Artist Partners was founded in May 1951 by G. Donavan Candler, L.A. Rix, Betty Luton White, John Barker and graphic designer Reg Mount. They represented a plethora of artistic talent, including Norman Weaver who painted covers for three of the Bagley first editions and the author Len Deighton, who worked as a commercial illustrator before becoming a novelist. Painting in his spare time Peter began to build up a collection of artwork with a view to holding an exhibition.
In 1963 Peter’s first exhibition launched in London at the Portal Gallery in Mayfair, which had opened in Grafton Street in 1959 and was owned by Lionel Levy and Eric Lister. The artists who exhibited at the gallery all combined technical skill with great imagination and unique styles. Peter’s first exhibition was a great success and it led to a further five one-man shows at the Portal over the next ten years, including the exhibitions: ‘Phantasmagoria’ in April 1964; ‘Strange Cargo’ in May/June 1965; and ‘More Phantasmagoria’ 28th June – 29th July 1966.
During the sixties, Peter sold a number of paintings from his exhibitions to many notable people including film stars Rod Steiger and Jerry Lewis, the Duke of Bedford, Lord Porchester and Ringo Starr [Sir Richard Starkey MBE].
The Portal Gallery was adjacent to the offices of Bryce Hanmer, Isherwood & Company at 23 Albemarle Street, London W1, who were accountants to the Beatles, Brian Epstein and his organisation in the 1960’s.
John, Paul, George and Ringo first came here on 5th April 1963 and occasionally thereafter, and it was probably on one such occasion that Ringo happened to spot a painting of the Beatles hanging in the adjacent Portal gallery, at 16a Grafton Street. He bought the piece, by artist Peter Le Vasseur, and it was delivered to Ringo’s flat at Whaddon House on 1 December 1964, the day he went into University College Hospital for the removal of those pesky tonsils. 
Starr’s purchase made headline news across the world due to the fact he was a subject in the work. The painting portrayed the Beatles as old time British sailors providing the music, with modern instruments, for three ancient Jack tars who dance a hornpipe on the beach. When asked why he had included the rock ‘n’ roll quartet Peter replied in his matter of fact way:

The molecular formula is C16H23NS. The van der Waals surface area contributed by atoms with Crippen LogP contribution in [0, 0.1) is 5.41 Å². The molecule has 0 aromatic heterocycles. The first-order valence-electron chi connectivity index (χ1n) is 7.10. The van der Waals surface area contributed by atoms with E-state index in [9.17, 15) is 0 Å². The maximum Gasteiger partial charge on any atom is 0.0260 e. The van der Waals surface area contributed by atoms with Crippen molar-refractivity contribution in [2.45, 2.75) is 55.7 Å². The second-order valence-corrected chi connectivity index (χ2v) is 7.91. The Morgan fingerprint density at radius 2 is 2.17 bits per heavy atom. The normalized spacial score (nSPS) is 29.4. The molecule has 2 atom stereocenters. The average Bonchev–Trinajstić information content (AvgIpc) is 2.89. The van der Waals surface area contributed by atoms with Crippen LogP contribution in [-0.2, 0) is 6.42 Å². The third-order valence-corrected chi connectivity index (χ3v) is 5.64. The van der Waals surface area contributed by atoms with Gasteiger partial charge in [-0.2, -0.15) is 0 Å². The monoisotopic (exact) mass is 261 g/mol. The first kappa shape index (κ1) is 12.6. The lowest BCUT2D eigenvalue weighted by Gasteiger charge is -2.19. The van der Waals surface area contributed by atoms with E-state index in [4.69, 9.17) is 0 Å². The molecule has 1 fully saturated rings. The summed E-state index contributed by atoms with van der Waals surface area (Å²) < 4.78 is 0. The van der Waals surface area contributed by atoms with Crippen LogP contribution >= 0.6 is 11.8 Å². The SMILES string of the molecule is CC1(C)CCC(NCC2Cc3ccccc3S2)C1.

I don’t know why I put in the Beatles. I was doing a beach scene of sailors dancing the hornpipe. They needed music. 
In December 2015, Starr and his wife Barbara Bach auctioned some of their personal and professional items via Julien’s Auctions in Los Angeles, which included another Le Vasseur painting, a surrealist piece titled The Helmet.
Interestingly one of Peter’s paintings from one of these early exhibition at the Portal Gallery, Tattooed Sailor purchased by the Duke of Bedford, recently surfaced and was sold in November 2018 for £6,000 at Sotheby’s auction house in London.
Peter’s surrealist work in those early exhibitions was once described by Art Critic Eric Newton as being in the style of Hieronymus Bosch:
Containing small, laboriously meticulous examples of what happens when an artist insists on turning the facts and fancies of life into a fairytale seen through a magnifying glass. 
Peter was also commissioned to provide an illustration for The Beatles Illustrated Lyrics, a set of two books published in 1969 and 1971, which combined the lyrics of The Beatles songs with illustrations and photographs by leading artists of the period.
In 1969 David Puttnam (now Lord Puttnam) acquired a commission for Peter to produce a series of paintings for The Sunday Times and the National Film Archive, titled The History of Cinema, which in 1971 won an award for the newspaper.
Peter’s commercial commissions included book covers for publishers Icon and Pelican Books (an imprint of Penguin Books). These commissions included a number of covers for the Nobel Prize-winning author Hermann Hesse, published by Picador between 1972 – 1975. Emboldened by his success Peter decided to approach David Larkin, art Director of Pan Books, to see if they had any interest in producing an art book of his paintings. Lunching with the artist at the Chelsea Arts Club, Larkin browsed through Peter’s portfolio and, though loving his work, he remarked that although impressive his work was unfocussed. It lacked a coherent theme and he wasn’t sure Peter ‘knew who he was’ as an artist. Larkin shrewdly pointed out that all of his pictures to a greater or lesser extent featured nature and the environment. These were similar observations that were echoed shortly afterwards by Francis Kyle, an art dealer and Mayfair gallery owner who told Peter that he should ‘get obsessed by something’. This turned out to be the turning point in Peter’s career, giving him the impetus to focus his considerable artistic talent on nature, conservation and ecology, from which he would have an endless source of inspiration.